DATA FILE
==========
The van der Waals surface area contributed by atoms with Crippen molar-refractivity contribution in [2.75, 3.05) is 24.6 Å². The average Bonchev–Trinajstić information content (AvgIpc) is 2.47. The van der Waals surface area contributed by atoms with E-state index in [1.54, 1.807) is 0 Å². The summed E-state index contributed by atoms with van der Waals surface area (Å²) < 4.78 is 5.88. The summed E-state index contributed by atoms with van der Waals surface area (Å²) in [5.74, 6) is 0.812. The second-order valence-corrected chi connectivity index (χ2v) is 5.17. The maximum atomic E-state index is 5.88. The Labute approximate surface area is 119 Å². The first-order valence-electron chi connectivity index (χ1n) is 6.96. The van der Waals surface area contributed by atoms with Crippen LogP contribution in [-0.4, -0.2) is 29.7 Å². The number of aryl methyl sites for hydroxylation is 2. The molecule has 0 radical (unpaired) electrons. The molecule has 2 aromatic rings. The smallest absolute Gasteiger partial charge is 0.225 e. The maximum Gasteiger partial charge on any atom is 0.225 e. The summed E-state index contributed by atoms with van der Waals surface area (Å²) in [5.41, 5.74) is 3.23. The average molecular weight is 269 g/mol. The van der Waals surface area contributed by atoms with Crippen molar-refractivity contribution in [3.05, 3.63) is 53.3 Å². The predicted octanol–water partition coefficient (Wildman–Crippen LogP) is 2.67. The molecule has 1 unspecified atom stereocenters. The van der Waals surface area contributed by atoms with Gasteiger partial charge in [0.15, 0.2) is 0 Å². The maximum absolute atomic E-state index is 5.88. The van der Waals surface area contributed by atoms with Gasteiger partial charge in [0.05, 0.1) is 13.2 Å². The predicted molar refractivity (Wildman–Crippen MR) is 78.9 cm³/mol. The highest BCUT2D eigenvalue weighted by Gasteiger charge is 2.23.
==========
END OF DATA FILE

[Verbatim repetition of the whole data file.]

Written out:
The van der Waals surface area contributed by atoms with Crippen molar-refractivity contribution in [2.75, 3.05) is 24.6 Å². The average Bonchev–Trinajstić information content (AvgIpc) is 2.47. The van der Waals surface area contributed by atoms with E-state index in [1.54, 1.807) is 0 Å². The summed E-state index contributed by atoms with van der Waals surface area (Å²) < 4.78 is 5.88. The summed E-state index contributed by atoms with van der Waals surface area (Å²) in [5.74, 6) is 0.812. The second-order valence-corrected chi connectivity index (χ2v) is 5.17. The maximum atomic E-state index is 5.88. The Labute approximate surface area is 119 Å². The first-order valence-electron chi connectivity index (χ1n) is 6.96. The van der Waals surface area contributed by atoms with Crippen LogP contribution in [-0.4, -0.2) is 29.7 Å². The number of aryl methyl sites for hydroxylation is 2. The molecule has 0 radical (unpaired) electrons. The molecule has 2 aromatic rings. The smallest absolute Gasteiger partial charge is 0.225 e. The maximum Gasteiger partial charge on any atom is 0.225 e. The summed E-state index contributed by atoms with van der Waals surface area (Å²) in [5.41, 5.74) is 3.23. The average molecular weight is 269 g/mol. The van der Waals surface area contributed by atoms with Crippen molar-refractivity contribution in [3.05, 3.63) is 53.3 Å². The predicted octanol–water partition coefficient (Wildman–Crippen LogP) is 2.67. The molecule has 1 unspecified atom stereocenters. The van der Waals surface area contributed by atoms with Gasteiger partial charge in [0.15, 0.2) is 0 Å². The maximum absolute atomic E-state index is 5.88. The van der Waals surface area contributed by atoms with Gasteiger partial charge in [0.05, 0.1) is 13.2 Å². The predicted molar refractivity (Wildman–Crippen MR) is 78.9 cm³/mol. The highest BCUT2D eigenvalue weighted by Gasteiger charge is 2.23.